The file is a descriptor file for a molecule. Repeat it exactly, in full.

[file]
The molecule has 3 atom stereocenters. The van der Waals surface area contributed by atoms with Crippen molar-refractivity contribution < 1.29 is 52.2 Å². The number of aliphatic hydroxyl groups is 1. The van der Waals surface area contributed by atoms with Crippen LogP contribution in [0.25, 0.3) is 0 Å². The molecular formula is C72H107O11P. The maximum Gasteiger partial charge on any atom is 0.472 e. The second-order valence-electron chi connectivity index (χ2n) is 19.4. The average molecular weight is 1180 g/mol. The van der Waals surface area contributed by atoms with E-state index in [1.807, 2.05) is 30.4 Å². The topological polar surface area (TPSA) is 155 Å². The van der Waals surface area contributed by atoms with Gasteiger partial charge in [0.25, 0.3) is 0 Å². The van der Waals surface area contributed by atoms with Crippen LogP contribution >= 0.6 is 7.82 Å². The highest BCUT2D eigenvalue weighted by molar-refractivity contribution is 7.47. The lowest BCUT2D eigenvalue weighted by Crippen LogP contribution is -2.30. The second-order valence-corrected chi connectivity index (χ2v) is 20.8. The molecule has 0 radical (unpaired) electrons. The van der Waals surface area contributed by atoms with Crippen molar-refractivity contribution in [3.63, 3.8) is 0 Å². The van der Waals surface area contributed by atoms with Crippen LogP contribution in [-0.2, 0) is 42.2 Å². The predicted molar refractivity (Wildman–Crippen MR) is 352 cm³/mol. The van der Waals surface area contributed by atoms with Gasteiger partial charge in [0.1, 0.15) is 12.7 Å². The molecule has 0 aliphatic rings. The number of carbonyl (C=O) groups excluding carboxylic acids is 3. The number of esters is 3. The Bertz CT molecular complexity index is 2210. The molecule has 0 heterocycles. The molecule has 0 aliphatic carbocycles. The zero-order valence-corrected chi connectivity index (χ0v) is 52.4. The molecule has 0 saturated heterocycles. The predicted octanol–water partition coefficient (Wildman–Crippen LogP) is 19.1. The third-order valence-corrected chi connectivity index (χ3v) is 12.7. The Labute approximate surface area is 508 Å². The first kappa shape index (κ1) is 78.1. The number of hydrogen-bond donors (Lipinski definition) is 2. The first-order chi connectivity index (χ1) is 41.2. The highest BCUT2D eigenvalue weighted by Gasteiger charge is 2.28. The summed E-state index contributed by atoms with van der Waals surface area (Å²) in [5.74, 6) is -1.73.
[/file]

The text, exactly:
The molecule has 3 atom stereocenters. The van der Waals surface area contributed by atoms with Crippen molar-refractivity contribution < 1.29 is 52.2 Å². The number of aliphatic hydroxyl groups is 1. The van der Waals surface area contributed by atoms with Crippen LogP contribution in [0.25, 0.3) is 0 Å². The molecular formula is C72H107O11P. The maximum Gasteiger partial charge on any atom is 0.472 e. The second-order valence-electron chi connectivity index (χ2n) is 19.4. The average molecular weight is 1180 g/mol. The van der Waals surface area contributed by atoms with E-state index in [1.807, 2.05) is 30.4 Å². The topological polar surface area (TPSA) is 155 Å². The van der Waals surface area contributed by atoms with Gasteiger partial charge in [0.25, 0.3) is 0 Å². The van der Waals surface area contributed by atoms with Crippen LogP contribution >= 0.6 is 7.82 Å². The highest BCUT2D eigenvalue weighted by molar-refractivity contribution is 7.47. The lowest BCUT2D eigenvalue weighted by Crippen LogP contribution is -2.30. The second-order valence-corrected chi connectivity index (χ2v) is 20.8. The molecule has 0 radical (unpaired) electrons. The van der Waals surface area contributed by atoms with Crippen molar-refractivity contribution in [3.63, 3.8) is 0 Å². The van der Waals surface area contributed by atoms with Crippen LogP contribution in [-0.2, 0) is 42.2 Å². The predicted molar refractivity (Wildman–Crippen MR) is 352 cm³/mol. The van der Waals surface area contributed by atoms with Gasteiger partial charge in [0.1, 0.15) is 12.7 Å². The molecule has 0 aliphatic rings. The number of carbonyl (C=O) groups excluding carboxylic acids is 3. The number of esters is 3. The Bertz CT molecular complexity index is 2210. The molecule has 0 heterocycles. The molecule has 0 aliphatic carbocycles. The zero-order valence-corrected chi connectivity index (χ0v) is 52.4. The molecule has 0 saturated heterocycles. The predicted octanol–water partition coefficient (Wildman–Crippen LogP) is 19.1. The third-order valence-corrected chi connectivity index (χ3v) is 12.7. The Labute approximate surface area is 508 Å². The first kappa shape index (κ1) is 78.1. The number of hydrogen-bond donors (Lipinski definition) is 2. The first-order chi connectivity index (χ1) is 41.2. The highest BCUT2D eigenvalue weighted by Gasteiger charge is 2.28. The summed E-state index contributed by atoms with van der Waals surface area (Å²) in [5.74, 6) is -1.73.